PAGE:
The province, during Bush's first presidency and today, has reverted to 'normal', quotidian, cynical, politics. The international spotlight has moved on and further progress will come from within, not outside, Northern Ireland. Two factors make this progress hard to achieve and explain the delay that has recently exasperated Blair. The first is that the majority of Northern Ireland's population feels alienated from the entire Good Friday process. They believe it has resulted in the rehabilitation of terrorists in return for very little.

The second factor stems from the first. Fed up with the "constructive ambiguity" that has left the IRA and Loyalist Godfathers still holding their communities in thrall many people (both Catholic and Protestant) have lost faith in the legitimacy of the Good Friday Agreement; others have simply abandoned politics altogether and no longer vote. Today, the parties of the extreme, Gerry Adams' Sinn Fein (the political arm of the IRA) on the Catholic side and Ian Paisley's Democratic Unionist Party (DUP) on the protestant one, dominate, almost by default.

Luckily, President Bush's inability (or refusal) to speak ambiguously is one of his greatest strengths. So, while making no great claims to a convoluted Irish ancestry, unlike his predecessor in the White House and his recent Democratic challenger, he has focused on practical efforts to contribute to peace in the one area where a US administration can make a difference - pressuring the gunmen to fulfill their commitment to decommission terrorist weapons.

Even prior to 9/11 and his declaration of war on terrorism, Bush was clear that "there should be no mistake that we believe the decommissioning part of the Good Friday Agreement must be upheld". In May 2001, four months before 9/11, his administration designated the Real IRA, a splinter group of the mainstream IRA responsible for the death of 30 people at Omagh in 1998, a terrorist organization. This made it illegal for Americans to give the group money, and allowed for a freezing of its US assets and barring of its members from entering the country.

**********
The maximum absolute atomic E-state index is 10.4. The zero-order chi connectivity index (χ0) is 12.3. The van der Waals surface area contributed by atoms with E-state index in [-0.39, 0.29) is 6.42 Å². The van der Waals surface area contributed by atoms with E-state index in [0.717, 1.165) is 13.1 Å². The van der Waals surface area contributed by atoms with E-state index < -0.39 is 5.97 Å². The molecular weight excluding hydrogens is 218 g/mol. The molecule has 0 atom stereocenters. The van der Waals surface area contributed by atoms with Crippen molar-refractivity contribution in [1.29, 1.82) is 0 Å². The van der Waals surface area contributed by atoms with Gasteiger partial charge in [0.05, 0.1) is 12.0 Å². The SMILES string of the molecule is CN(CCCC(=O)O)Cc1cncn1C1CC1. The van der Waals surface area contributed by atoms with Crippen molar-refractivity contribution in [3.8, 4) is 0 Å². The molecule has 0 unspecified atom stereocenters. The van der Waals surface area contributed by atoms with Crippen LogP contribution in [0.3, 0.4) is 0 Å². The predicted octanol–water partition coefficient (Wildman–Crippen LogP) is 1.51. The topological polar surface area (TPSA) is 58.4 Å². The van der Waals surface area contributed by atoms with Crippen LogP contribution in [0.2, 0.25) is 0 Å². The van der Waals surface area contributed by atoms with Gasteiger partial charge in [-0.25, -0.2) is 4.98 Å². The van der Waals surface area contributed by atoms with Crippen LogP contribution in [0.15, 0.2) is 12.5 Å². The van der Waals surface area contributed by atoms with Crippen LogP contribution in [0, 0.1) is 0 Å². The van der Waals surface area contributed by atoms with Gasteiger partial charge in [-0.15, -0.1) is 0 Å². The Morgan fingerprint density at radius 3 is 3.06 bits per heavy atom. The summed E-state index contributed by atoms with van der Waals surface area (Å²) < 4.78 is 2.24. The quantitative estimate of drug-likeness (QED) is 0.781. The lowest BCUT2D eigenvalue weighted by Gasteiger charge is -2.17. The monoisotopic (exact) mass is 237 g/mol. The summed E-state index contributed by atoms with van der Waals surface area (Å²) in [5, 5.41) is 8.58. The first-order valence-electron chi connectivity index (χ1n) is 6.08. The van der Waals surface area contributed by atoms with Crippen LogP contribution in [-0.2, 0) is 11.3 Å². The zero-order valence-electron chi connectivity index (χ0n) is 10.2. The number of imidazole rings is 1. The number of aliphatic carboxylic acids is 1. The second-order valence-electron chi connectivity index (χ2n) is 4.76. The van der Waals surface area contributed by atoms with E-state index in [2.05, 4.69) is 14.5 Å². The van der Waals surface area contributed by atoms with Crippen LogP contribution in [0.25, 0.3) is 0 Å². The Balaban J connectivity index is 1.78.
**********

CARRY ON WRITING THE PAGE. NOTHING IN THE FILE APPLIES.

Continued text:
This policy has continued since 9/11. In late December 2001, under Executive Order 13224, then Secretary of State Colin Powell designated the Continuity Irish Republican Army a foreign terrorist organization under the Immigration and Nationality Act. In July 2004, senior State Department official Richard Boucher announced the decision to amended the designation to include the aliases Continuity Army Council and Republican Sinn Fein.

Indeed, the Bush administration's tough talk since 9/11 combined with a period of intense US pressure on Sinn Fein, following the arrest of three Irish men in Colombia on the charge of instructing the FARC in bomb-making techniques, was partly responsible for the October 2002 breakthrough on IRA decommissioning. This was something even President Clinton failed to achieve prior to leaving office.

This approach has won the praise of Irish premier Bertie Ahern. Speaking at the annual St. Patrick's Day White House celebrations last March, he was effusive: "We thank you, Mr. President, for your continued and strong commitment to the implementation of the Good Friday agreements." In a speech before the Heritage Foundation in the same month, David Trimble went even further. In particular, he rejected Democrat attacks on Bush's commitment to Northern Ireland and he argued that "in terms of delivering and achieving, we have found the Bush White House to be more effective [than the Democrats]".

As Ezra Pound once observed: "The problem after any revolution is what to do with your gunmen". Since 9/11, Bush has shown that he has very clear views on what to do with the gunmen.

Bush will continue to support his closest ally Tony Blair and the Irish government as they move towards their goal: the restoration of devolved government in Northern Ireland (it was abandoned in 2002 when the peace process ground to a halt). Any final settlement requires the parties to the peace process to provide convincing proofs that those once wedded to violence have given it up for good. This is supported by a US administration that maintains the unequivocal position that "there is no place for paramilitaries in a democratic society". Such a stance may never earn Bush the acclaim that Clinton garnered from his involvement in Northern Ireland, but the proponents of true democracy and peace in Ireland will be eternally grateful.

Rory Miller teaches US and EU foreign policy at the University of London. Simon Kingston writes frequently about European affairs.